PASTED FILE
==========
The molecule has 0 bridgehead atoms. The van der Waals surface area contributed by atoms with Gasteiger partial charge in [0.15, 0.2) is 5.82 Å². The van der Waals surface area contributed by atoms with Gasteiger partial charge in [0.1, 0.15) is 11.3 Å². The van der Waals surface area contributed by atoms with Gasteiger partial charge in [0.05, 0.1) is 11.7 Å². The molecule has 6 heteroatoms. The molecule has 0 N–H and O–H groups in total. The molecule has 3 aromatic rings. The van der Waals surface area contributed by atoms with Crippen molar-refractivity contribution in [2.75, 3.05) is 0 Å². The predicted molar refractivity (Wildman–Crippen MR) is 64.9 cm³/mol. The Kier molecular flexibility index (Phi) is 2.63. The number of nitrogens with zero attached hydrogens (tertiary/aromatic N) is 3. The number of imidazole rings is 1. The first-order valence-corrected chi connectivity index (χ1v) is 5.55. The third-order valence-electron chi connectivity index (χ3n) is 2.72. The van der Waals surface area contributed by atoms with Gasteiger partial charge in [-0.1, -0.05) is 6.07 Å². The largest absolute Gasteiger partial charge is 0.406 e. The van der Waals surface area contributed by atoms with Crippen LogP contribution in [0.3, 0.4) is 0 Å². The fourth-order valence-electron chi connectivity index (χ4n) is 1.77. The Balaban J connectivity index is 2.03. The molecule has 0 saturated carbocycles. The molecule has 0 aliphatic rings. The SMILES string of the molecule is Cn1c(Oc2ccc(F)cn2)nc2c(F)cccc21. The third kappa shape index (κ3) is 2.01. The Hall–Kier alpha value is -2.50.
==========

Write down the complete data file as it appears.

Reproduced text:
The molecule has 0 bridgehead atoms. The van der Waals surface area contributed by atoms with Gasteiger partial charge in [0.15, 0.2) is 5.82 Å². The van der Waals surface area contributed by atoms with Gasteiger partial charge in [0.1, 0.15) is 11.3 Å². The van der Waals surface area contributed by atoms with Gasteiger partial charge in [0.05, 0.1) is 11.7 Å². The molecule has 6 heteroatoms. The molecule has 0 N–H and O–H groups in total. The molecule has 3 aromatic rings. The van der Waals surface area contributed by atoms with Crippen molar-refractivity contribution in [2.75, 3.05) is 0 Å². The predicted molar refractivity (Wildman–Crippen MR) is 64.9 cm³/mol. The Kier molecular flexibility index (Phi) is 2.63. The number of nitrogens with zero attached hydrogens (tertiary/aromatic N) is 3. The number of imidazole rings is 1. The first-order valence-corrected chi connectivity index (χ1v) is 5.55. The third-order valence-electron chi connectivity index (χ3n) is 2.72. The van der Waals surface area contributed by atoms with Gasteiger partial charge in [-0.1, -0.05) is 6.07 Å². The largest absolute Gasteiger partial charge is 0.406 e. The van der Waals surface area contributed by atoms with Crippen LogP contribution in [0.3, 0.4) is 0 Å². The fourth-order valence-electron chi connectivity index (χ4n) is 1.77. The Balaban J connectivity index is 2.03. The molecule has 0 saturated carbocycles. The molecule has 0 aliphatic rings. The SMILES string of the molecule is Cn1c(Oc2ccc(F)cn2)nc2c(F)cccc21. The third kappa shape index (κ3) is 2.01. The Hall–Kier alpha value is -2.50.